Berkshire school misses SATs deadline as head teacher ill
The government has been urged to help a group of Year 6 pupils in Berkshire who cannot take their SATs tests because their head teacher has been ill.
Rob Wilson, Conservative MP for Reading East, told the Commons the application deadline for the tests had been missed.
Education Secretary Michael Gove said it was a "widespread issue".
After the session, Mr Wilson declined to name the school because he did not want to reveal the identity of the teacher concerned.
SATs are the National Curriculum assessments of Year 2 and Year 6 children, aged about seven and 11 years old.
During the Commons debate earlier, Mr Wilson said the "sudden, serious illness" of a head teacher in his constituency meant "the names of a number of children who were due to sit the level six SATs were not submitted in time".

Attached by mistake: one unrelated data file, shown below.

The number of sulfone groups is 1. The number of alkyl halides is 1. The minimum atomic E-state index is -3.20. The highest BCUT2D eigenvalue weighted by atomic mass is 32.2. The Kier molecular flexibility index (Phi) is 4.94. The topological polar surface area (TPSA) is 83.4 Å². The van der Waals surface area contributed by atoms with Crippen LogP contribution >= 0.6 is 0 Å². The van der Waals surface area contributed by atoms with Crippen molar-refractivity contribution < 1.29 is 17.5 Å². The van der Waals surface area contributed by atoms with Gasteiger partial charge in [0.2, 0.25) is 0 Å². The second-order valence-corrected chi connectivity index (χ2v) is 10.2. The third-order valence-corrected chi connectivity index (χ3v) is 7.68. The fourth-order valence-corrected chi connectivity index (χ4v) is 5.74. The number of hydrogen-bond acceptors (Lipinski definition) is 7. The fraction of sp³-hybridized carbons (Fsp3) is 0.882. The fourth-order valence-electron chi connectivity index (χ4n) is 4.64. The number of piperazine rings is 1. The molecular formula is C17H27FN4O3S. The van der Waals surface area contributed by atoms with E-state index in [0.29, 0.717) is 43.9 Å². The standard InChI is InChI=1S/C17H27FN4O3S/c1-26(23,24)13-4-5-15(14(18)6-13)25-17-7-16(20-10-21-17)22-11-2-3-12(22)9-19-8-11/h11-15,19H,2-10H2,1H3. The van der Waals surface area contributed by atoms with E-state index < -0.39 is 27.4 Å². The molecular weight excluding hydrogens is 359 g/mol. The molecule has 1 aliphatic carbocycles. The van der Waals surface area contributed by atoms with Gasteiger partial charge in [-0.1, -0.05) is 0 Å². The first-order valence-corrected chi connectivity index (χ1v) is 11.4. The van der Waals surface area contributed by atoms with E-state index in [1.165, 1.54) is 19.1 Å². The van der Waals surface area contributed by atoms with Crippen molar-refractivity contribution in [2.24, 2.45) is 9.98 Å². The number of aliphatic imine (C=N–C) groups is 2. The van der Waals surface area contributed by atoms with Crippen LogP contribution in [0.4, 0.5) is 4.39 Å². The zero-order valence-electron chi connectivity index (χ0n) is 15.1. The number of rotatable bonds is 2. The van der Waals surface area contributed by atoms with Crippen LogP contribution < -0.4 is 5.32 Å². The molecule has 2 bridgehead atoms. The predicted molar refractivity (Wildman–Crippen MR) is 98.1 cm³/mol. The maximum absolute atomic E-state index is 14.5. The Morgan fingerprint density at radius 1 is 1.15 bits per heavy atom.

He called on the Department for Education to "intervene in this rather silly bureaucracy and allow the children, who have worked very hard to take the test".
Mr Gove told the Commons it was "difficult to make exceptions".
Mr Wilson told the BBC: "I think there are a number of schools around the country that have been late in submitting their Year 6 class for SATs, so there is clearly a difficulty that goes beyond the school in my constituency, but I felt that my school had exceptional circumstances and, therefore, that should be taken into account."
Mr Wilson said he had been in touch with the STA (Standards and Testing Agency) but had been told it would not make an exception for the school.
He said: "I detected room for manoeuvre in the answer I got this afternoon (from Mr Gove) and I intend to press-on on behalf of the school.
"The head teacher's illness is not the fault of the children and it happened at just the wrong time in terms of submitting the application."